Skip to content
Licensed Unlicensed Requires Authentication Published by De Gruyter December 21, 2007

Athlete or Guinea Pig? Sports and Enhancement Research

Nancy M. P. King and Richard Robeson

Bioethics has paid little attention to the issues raised by health in athletic competition, with the single exception of the use of prohibited performance enhancements. However, in competitive athletics, the treatment and prevention of athletic injury and the development of training programs designed to maximize athletic achievement share many characteristics with medical innovation and clinical research, and should be understood to constitute enhancement research.Athletes should, in at least some circumstances, be viewed as vulnerable research subjects, akin to desperate patients. Competitive athletes are often encouraged to sacrifice long-term health benefits for short-term gains; cultural mythology about sports and high-stakes financial investments at the organizational level in team sports exercise great influence on individual athletes' range of choices. Technological advances in training, equipment, and injury treatment serve to raise the bar in competitive athletics, in turn increasing not only the risks of harm but the level of expectation with regard to performance, injury, and recovery. It is common for athletes to seek, and teams to offer, intensive and innovative training regimens from which data are gathered, thus transforming innovation into research.As technology continues to enhance the prospects for athletic enhancement, it is time for bioethics to take a closer look at the way competitive athletics highlights the troubling questions posed by enhancement research.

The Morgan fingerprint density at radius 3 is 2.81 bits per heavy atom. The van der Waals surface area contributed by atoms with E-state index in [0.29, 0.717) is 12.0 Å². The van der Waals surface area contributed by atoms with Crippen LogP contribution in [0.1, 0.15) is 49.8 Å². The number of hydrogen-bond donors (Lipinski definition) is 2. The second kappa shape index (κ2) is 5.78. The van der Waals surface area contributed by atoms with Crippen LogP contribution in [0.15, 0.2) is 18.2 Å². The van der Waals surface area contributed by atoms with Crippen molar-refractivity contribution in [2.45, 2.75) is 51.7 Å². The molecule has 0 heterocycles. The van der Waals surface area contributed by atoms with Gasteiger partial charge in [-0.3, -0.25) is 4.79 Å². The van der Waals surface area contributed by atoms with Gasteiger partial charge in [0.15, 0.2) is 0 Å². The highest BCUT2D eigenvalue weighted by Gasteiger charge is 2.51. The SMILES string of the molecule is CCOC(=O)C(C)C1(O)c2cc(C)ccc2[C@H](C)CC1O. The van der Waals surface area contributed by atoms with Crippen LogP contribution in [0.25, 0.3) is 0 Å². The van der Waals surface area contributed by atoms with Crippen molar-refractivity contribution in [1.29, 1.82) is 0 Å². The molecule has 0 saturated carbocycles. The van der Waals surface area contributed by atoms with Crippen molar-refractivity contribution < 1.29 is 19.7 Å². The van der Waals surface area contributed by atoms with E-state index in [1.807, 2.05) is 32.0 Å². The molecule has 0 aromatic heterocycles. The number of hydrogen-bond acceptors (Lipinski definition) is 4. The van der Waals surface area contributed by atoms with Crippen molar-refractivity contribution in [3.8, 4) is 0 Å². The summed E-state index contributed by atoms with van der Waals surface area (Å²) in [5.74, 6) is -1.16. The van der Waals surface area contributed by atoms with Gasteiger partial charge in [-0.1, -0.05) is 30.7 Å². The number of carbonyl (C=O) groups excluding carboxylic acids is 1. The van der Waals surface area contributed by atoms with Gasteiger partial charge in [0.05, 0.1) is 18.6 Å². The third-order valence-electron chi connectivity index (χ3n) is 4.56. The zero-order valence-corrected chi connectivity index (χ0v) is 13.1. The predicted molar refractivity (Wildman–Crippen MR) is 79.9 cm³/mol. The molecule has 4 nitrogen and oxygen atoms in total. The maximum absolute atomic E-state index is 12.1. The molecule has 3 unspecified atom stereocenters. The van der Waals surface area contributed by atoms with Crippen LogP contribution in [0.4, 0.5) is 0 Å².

Published Online: 2007-12-21

©2011 Walter de Gruyter GmbH & Co. KG, Berlin/Boston